UCL Astrophysics Group
The next great leap in our understanding of the early
Universe comes from ESA's Planck Cosmic
Microwave Background (CMB) satellite, which began surveying the
microwave sky in the autumn of 2009. Planck gives us a definitive
picture of the primordial fluctuations present in the CMB temperature,
and also makes a great advance in our understanding of CMB polarization. Planck has already provided many new results in our understanding of the evolution of structure in the Universe and our own Galaxy: more information can be found here. The first cosmology results are eagerly anticipated in early 2013. Members of the UCL Cosmology Group are using the Planck data to test the physics of the early
With the Planck High Frequency Instrument having completed its mission, the data received is allowing us to dig deeper in order to understand the performance of the instrument to a higher degree of precision. With the ongoing data analysis additional physical modelling of the optical components will help characterize small differences in instrument response due to different source spectral indices or contamination by strong spectral lines.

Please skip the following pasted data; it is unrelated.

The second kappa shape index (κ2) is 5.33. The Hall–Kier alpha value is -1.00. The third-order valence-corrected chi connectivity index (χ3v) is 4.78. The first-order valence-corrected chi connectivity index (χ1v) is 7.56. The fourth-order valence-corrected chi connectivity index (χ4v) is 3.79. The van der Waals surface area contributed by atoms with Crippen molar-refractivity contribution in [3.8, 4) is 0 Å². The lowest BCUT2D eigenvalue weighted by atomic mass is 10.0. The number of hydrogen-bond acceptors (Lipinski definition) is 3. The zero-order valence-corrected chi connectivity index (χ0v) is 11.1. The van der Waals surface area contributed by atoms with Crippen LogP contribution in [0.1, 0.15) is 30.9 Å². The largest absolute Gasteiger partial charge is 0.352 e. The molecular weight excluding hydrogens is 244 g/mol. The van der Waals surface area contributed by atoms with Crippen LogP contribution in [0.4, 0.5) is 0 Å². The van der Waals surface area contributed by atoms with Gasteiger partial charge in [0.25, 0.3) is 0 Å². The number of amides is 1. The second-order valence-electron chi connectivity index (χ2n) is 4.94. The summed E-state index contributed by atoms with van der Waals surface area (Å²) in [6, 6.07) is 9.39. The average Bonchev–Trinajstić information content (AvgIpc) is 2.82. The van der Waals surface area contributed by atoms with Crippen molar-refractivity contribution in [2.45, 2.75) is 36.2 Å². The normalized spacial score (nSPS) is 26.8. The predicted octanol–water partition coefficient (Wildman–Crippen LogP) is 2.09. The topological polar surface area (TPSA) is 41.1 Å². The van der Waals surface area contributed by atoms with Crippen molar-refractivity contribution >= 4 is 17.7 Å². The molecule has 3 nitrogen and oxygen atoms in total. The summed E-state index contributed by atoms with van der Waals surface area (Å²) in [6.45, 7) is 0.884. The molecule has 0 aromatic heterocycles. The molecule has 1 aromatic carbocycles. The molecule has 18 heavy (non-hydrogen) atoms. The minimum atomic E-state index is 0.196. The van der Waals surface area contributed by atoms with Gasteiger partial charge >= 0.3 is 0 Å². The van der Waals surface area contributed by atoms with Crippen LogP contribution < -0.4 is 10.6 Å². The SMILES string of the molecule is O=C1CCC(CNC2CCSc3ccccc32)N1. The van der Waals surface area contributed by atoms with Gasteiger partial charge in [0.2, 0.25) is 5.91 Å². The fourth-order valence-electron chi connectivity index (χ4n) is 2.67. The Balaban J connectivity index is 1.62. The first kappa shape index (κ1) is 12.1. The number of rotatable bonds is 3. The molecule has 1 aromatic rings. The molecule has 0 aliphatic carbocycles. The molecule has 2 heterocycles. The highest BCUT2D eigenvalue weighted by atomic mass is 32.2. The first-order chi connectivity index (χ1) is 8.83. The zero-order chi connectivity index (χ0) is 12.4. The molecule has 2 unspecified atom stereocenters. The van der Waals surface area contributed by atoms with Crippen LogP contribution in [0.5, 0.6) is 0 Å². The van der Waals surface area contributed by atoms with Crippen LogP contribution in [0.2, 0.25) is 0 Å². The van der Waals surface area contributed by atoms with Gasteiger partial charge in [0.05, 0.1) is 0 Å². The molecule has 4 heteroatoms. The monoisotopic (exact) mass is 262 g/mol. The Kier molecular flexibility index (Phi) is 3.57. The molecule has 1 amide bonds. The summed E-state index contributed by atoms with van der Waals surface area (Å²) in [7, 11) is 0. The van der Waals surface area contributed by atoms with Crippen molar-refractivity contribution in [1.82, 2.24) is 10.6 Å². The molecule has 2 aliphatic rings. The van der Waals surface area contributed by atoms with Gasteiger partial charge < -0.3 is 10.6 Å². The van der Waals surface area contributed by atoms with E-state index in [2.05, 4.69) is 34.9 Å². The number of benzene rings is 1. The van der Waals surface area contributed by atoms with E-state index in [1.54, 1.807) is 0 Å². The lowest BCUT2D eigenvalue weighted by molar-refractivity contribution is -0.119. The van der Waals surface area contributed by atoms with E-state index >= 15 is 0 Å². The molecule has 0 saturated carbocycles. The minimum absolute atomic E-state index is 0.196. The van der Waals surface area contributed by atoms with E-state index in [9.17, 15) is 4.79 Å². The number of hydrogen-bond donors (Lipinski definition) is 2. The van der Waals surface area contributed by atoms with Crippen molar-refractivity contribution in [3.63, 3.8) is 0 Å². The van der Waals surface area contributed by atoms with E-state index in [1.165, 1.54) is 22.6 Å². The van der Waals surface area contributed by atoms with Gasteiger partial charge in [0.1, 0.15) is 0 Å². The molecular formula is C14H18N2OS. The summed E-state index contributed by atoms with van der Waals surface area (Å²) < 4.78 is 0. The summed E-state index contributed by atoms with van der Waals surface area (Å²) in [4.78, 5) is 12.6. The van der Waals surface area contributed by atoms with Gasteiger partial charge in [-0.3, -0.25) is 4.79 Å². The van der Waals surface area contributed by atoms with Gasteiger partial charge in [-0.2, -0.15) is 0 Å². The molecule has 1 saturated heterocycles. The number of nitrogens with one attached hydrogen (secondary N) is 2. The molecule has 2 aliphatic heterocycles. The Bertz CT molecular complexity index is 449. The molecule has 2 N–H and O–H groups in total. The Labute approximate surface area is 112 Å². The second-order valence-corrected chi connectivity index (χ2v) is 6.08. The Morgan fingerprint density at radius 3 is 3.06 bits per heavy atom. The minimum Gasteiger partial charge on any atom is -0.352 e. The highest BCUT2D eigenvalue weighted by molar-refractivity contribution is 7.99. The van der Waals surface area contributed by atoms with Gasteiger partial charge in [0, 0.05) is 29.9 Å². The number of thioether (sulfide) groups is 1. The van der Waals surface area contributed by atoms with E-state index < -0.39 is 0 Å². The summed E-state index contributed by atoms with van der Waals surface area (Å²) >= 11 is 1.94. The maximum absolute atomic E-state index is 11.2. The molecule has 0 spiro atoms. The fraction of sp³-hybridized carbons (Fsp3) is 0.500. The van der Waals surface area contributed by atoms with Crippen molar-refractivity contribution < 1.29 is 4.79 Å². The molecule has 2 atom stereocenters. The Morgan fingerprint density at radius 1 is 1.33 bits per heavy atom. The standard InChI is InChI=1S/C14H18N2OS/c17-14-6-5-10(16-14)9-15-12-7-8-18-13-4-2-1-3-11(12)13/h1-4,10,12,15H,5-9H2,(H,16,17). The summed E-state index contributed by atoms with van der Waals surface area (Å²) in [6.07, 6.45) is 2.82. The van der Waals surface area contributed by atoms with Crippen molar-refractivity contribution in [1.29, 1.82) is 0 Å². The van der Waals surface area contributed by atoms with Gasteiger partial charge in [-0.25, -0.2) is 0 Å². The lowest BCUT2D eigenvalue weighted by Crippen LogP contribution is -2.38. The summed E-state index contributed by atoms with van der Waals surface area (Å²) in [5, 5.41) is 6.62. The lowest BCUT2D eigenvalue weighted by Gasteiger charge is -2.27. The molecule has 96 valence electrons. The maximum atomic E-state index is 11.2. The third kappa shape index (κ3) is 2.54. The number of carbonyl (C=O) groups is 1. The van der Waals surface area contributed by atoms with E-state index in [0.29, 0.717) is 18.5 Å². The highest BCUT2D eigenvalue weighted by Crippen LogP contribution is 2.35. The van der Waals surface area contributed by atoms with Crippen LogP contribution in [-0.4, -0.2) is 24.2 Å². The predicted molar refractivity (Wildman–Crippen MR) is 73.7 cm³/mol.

|Credit: ESA and the HFI Consortium, IRAS. This image shows the local dust structures within 500 light-years of the Sun. It is a three-colour combination constructed from Planck's two highest frequency channels (545 and 857 GHz, corresponding to wavelengths of 540 and 350 micrometres), and an image at the shorter wavelength of 100 micrometres made by the IRAS satellite.|
Planck's pixels are unlike many instruments where the optical features such as angular response in the sky or spectral efficiency are identical across the focal plane. Detecting microwaves requires macroscopic size pixels and each pixel is made singly. This in turn means that small differences between pixels need to be correctly characterised in order to correct for them at the later stage in data analysis.
Giorgio Savini in the Instrumentation Group is deeply involved in the characterization of the instrument, so that we can extract cosmological results to the high precision required by the science goals.
Page last modified on 05 nov 12 12:49 by Hiranya V Peiris